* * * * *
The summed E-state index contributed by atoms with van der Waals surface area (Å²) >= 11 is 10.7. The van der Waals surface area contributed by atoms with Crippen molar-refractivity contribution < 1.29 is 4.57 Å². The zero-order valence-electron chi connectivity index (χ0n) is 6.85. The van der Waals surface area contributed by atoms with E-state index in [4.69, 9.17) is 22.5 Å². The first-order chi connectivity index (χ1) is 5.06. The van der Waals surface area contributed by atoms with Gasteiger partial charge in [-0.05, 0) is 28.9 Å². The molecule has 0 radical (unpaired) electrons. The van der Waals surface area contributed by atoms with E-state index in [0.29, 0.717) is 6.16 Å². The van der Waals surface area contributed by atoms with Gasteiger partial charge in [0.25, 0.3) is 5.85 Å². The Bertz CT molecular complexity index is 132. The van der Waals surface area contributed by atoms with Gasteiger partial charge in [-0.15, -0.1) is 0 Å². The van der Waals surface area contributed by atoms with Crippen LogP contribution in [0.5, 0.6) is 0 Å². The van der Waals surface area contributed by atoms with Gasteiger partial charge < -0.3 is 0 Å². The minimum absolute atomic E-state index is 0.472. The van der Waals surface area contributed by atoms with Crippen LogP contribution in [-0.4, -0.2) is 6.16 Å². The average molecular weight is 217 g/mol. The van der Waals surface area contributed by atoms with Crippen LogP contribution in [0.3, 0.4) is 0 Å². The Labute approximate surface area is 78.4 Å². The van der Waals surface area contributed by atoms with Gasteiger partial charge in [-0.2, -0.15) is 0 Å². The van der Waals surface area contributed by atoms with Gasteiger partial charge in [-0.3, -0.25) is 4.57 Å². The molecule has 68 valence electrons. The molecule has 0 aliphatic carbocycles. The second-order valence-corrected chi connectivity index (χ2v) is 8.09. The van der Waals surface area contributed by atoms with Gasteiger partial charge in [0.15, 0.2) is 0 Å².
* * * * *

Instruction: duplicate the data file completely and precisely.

The summed E-state index contributed by atoms with van der Waals surface area (Å²) >= 11 is 10.7. The van der Waals surface area contributed by atoms with Crippen molar-refractivity contribution < 1.29 is 4.57 Å². The zero-order valence-electron chi connectivity index (χ0n) is 6.85. The van der Waals surface area contributed by atoms with E-state index in [4.69, 9.17) is 22.5 Å². The first-order chi connectivity index (χ1) is 5.06. The van der Waals surface area contributed by atoms with Gasteiger partial charge in [-0.05, 0) is 28.9 Å². The molecule has 0 radical (unpaired) electrons. The van der Waals surface area contributed by atoms with E-state index in [0.29, 0.717) is 6.16 Å². The van der Waals surface area contributed by atoms with Gasteiger partial charge in [0.25, 0.3) is 5.85 Å². The Bertz CT molecular complexity index is 132. The van der Waals surface area contributed by atoms with Gasteiger partial charge in [-0.15, -0.1) is 0 Å². The van der Waals surface area contributed by atoms with Crippen LogP contribution in [0.5, 0.6) is 0 Å². The van der Waals surface area contributed by atoms with Gasteiger partial charge < -0.3 is 0 Å². The minimum absolute atomic E-state index is 0.472. The van der Waals surface area contributed by atoms with Crippen LogP contribution in [-0.4, -0.2) is 6.16 Å². The average molecular weight is 217 g/mol. The van der Waals surface area contributed by atoms with Crippen LogP contribution in [0.3, 0.4) is 0 Å². The Labute approximate surface area is 78.4 Å². The van der Waals surface area contributed by atoms with Gasteiger partial charge in [-0.2, -0.15) is 0 Å². The van der Waals surface area contributed by atoms with Gasteiger partial charge in [-0.3, -0.25) is 4.57 Å². The molecule has 68 valence electrons. The molecule has 0 aliphatic carbocycles. The second-order valence-corrected chi connectivity index (χ2v) is 8.09. The van der Waals surface area contributed by atoms with Gasteiger partial charge in [0.15, 0.2) is 0 Å².